Kakhovka Dam Destruction: Russia’s Ecocide and Economic War Against Ukraine (Part Two)

Publication: Eurasia Daily Monitor Volume: 20 Issue: 104

Kakhovka Hydroelectric Power Plant has been under Russian control since March 2023 (Source: BBC News Russian)

*Read Part One.

The destruction of the Kakhovka Hydroelectric Power Plant (HPP) on June 6, caused by the Russian occupation forces, proved to be a catastrophic event with wide-ranging environmental and economic consequences for Ukraine and the broader Black Sea region. Recent satellite images confirm the virtual nonexistence of the Kakhovka Reservoir, as only the Dnipro River, a handful of tributaries and a few small lakes in the vicinity remain discernible (24tv.ua, June 21). The long-lasting repercussions of this attack extend beyond immediate damage, as the full extent of the consequences has yet to be determined (see EDM, June 19). Even so, it is already evident that this large-scale man-made disaster will have a significant impact on the Ukrainian economy, with damages amounting to billions of dollars.

To begin with, Ukraine’s agricultural sector, heavily reliant on irrigation, is expected to suffer severe setbacks, leading to potential food shortages and major economic losses. The destruction of the Kakhovka dam has disrupted 31 essential field irrigation systems and left 94 percent of the Kherson, 74 percent of the Zaporizhzhia and 30 percent of the Dnipropetrovsk regions’ irrigation systems without a primary source of water. These regions have traditionally served as the main hubs for grain, oil, as well as vegetable and fruit production in the country. In 2021 alone, these systems contributed to the irrigation of an area of 584,000 hectares, yielding about 4 million tons of grain and oil crops, worth an estimated $1.5 billion (Minagro.gov.ua, June 9).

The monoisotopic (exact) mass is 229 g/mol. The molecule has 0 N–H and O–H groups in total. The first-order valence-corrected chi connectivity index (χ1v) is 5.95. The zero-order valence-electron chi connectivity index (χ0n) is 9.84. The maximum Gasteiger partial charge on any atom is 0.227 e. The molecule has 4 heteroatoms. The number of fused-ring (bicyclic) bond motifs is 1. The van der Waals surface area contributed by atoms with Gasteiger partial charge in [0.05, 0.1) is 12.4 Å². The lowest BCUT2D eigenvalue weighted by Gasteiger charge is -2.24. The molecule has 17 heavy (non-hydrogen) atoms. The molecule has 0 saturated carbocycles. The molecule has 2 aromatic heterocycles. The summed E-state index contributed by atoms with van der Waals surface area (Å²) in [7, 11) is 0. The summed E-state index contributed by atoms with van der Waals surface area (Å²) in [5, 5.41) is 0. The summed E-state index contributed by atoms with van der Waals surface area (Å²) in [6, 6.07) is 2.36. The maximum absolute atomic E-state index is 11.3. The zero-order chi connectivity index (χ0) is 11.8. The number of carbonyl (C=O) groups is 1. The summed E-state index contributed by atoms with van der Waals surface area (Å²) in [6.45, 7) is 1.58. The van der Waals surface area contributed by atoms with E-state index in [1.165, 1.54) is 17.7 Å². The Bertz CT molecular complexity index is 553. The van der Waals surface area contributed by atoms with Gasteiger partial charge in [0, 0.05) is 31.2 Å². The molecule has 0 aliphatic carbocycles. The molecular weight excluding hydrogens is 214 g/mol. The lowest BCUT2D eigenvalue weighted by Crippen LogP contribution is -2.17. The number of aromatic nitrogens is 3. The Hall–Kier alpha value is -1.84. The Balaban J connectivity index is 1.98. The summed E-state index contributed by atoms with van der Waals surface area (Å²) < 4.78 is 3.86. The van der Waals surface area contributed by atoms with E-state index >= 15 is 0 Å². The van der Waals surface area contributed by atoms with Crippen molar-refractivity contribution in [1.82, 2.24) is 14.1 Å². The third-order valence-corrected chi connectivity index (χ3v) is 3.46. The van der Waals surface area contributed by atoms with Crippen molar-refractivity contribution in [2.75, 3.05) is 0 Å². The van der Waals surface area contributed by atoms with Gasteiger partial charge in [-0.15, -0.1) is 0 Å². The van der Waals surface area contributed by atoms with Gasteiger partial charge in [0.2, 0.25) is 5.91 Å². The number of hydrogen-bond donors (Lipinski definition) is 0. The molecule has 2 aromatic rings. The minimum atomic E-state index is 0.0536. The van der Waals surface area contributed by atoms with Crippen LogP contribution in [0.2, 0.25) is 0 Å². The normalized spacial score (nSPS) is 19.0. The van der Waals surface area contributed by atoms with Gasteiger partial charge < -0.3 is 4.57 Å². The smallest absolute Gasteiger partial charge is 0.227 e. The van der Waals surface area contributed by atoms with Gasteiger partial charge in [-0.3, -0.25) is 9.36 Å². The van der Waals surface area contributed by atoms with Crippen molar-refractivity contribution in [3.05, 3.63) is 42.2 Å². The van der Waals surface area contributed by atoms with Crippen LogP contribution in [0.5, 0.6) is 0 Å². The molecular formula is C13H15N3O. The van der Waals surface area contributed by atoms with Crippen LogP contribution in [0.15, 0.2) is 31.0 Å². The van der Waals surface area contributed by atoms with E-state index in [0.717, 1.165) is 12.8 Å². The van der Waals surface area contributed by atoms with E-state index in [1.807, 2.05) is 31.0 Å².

Based on initial reports from the Ukrainian Ministry of Agrarian Policy and Food, approximately 10,000 hectares of agricultural land on the right bank (eastern side) of Kherson region have been submerged, while significantly more hectares on the left bank (western side), currently under occupation, have also been affected. As a result of the destruction of the Kakhovka HPP, an estimated 1.5 million hectares of land will not be able to be fully utilized. Long-term effects are expected to unfold in the coming months and years, as fertile fields in the southern regions of Ukraine may turn into deserts. The restoration of irrigation in these areas is projected to take anywhere from three to seven years. Damages, which are still being calculated, already reach more than $10 billion in most estimates (Svoboda, June 18). The exact amount can be determined only after the territories are de-occupied. According to the United Nations, the attack on the dam will create huge problems for global food security and will lead to rising food prices and problems with drinking water for hundreds of thousands of people (Lb.ua, June 14).

The fishing industry is also expected to suffer significant losses. The Kakhovka Reservoir stood as a hub for commercial freshwater fish species in Ukraine, having one of the largest concentrations in the country. Prior to the incident, the reservoir accommodated nearly 43 different fish species, with 20 of them holding considerable commercial value. Regrettably, the destruction of the reservoir has led to the annihilation of virtually all spawning grounds and the main water levels that serve as a habitat for these species. Thus, the rapid depletion of the reservoir has left the majority of young fish stranded in shallow, drained areas. Without basic water resources, their survival becomes impossible (Speka.media, June 7).